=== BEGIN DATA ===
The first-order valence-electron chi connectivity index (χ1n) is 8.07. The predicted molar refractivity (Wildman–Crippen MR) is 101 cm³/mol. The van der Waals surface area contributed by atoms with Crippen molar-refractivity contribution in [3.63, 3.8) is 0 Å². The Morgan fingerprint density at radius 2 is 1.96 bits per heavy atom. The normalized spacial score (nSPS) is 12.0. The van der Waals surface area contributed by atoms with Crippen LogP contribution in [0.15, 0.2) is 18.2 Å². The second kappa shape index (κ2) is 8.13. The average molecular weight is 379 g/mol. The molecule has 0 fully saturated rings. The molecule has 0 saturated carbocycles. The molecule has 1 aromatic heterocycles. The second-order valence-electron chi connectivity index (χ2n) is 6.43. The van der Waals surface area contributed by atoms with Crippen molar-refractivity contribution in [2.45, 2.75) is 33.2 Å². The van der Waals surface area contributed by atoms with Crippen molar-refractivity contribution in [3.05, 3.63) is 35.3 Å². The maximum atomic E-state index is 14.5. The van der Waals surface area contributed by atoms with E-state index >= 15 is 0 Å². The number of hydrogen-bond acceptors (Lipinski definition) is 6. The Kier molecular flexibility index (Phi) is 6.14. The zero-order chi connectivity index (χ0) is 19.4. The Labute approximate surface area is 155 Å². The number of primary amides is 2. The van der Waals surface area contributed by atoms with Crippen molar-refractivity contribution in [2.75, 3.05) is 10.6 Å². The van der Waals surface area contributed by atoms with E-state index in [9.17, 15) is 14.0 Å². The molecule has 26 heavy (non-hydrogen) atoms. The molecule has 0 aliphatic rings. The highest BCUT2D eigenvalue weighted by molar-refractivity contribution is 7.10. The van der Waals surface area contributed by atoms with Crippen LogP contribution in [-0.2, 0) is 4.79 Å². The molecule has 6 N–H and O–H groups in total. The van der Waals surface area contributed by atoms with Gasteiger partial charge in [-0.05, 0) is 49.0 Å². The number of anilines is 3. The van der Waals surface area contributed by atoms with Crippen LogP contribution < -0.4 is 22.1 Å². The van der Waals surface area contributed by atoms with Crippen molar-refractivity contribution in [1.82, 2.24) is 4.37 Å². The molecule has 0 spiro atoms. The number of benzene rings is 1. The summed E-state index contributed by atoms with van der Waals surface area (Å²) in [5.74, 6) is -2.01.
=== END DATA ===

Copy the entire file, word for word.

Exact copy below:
The first-order valence-electron chi connectivity index (χ1n) is 8.07. The predicted molar refractivity (Wildman–Crippen MR) is 101 cm³/mol. The van der Waals surface area contributed by atoms with Crippen molar-refractivity contribution in [3.63, 3.8) is 0 Å². The Morgan fingerprint density at radius 2 is 1.96 bits per heavy atom. The normalized spacial score (nSPS) is 12.0. The van der Waals surface area contributed by atoms with Crippen LogP contribution in [0.15, 0.2) is 18.2 Å². The second kappa shape index (κ2) is 8.13. The average molecular weight is 379 g/mol. The molecule has 0 fully saturated rings. The molecule has 0 saturated carbocycles. The molecule has 1 aromatic heterocycles. The second-order valence-electron chi connectivity index (χ2n) is 6.43. The van der Waals surface area contributed by atoms with Crippen molar-refractivity contribution in [2.45, 2.75) is 33.2 Å². The van der Waals surface area contributed by atoms with Crippen molar-refractivity contribution in [3.05, 3.63) is 35.3 Å². The maximum atomic E-state index is 14.5. The van der Waals surface area contributed by atoms with E-state index >= 15 is 0 Å². The number of hydrogen-bond acceptors (Lipinski definition) is 6. The Kier molecular flexibility index (Phi) is 6.14. The zero-order chi connectivity index (χ0) is 19.4. The Labute approximate surface area is 155 Å². The number of primary amides is 2. The van der Waals surface area contributed by atoms with Crippen molar-refractivity contribution in [2.75, 3.05) is 10.6 Å². The van der Waals surface area contributed by atoms with E-state index in [9.17, 15) is 14.0 Å². The molecule has 26 heavy (non-hydrogen) atoms. The molecule has 0 aliphatic rings. The highest BCUT2D eigenvalue weighted by molar-refractivity contribution is 7.10. The van der Waals surface area contributed by atoms with Crippen LogP contribution in [-0.2, 0) is 4.79 Å². The molecule has 6 N–H and O–H groups in total. The van der Waals surface area contributed by atoms with Gasteiger partial charge in [-0.05, 0) is 49.0 Å². The number of anilines is 3. The van der Waals surface area contributed by atoms with Crippen LogP contribution < -0.4 is 22.1 Å². The van der Waals surface area contributed by atoms with Crippen molar-refractivity contribution in [1.82, 2.24) is 4.37 Å². The molecule has 0 spiro atoms. The number of benzene rings is 1. The summed E-state index contributed by atoms with van der Waals surface area (Å²) in [5.74, 6) is -2.01.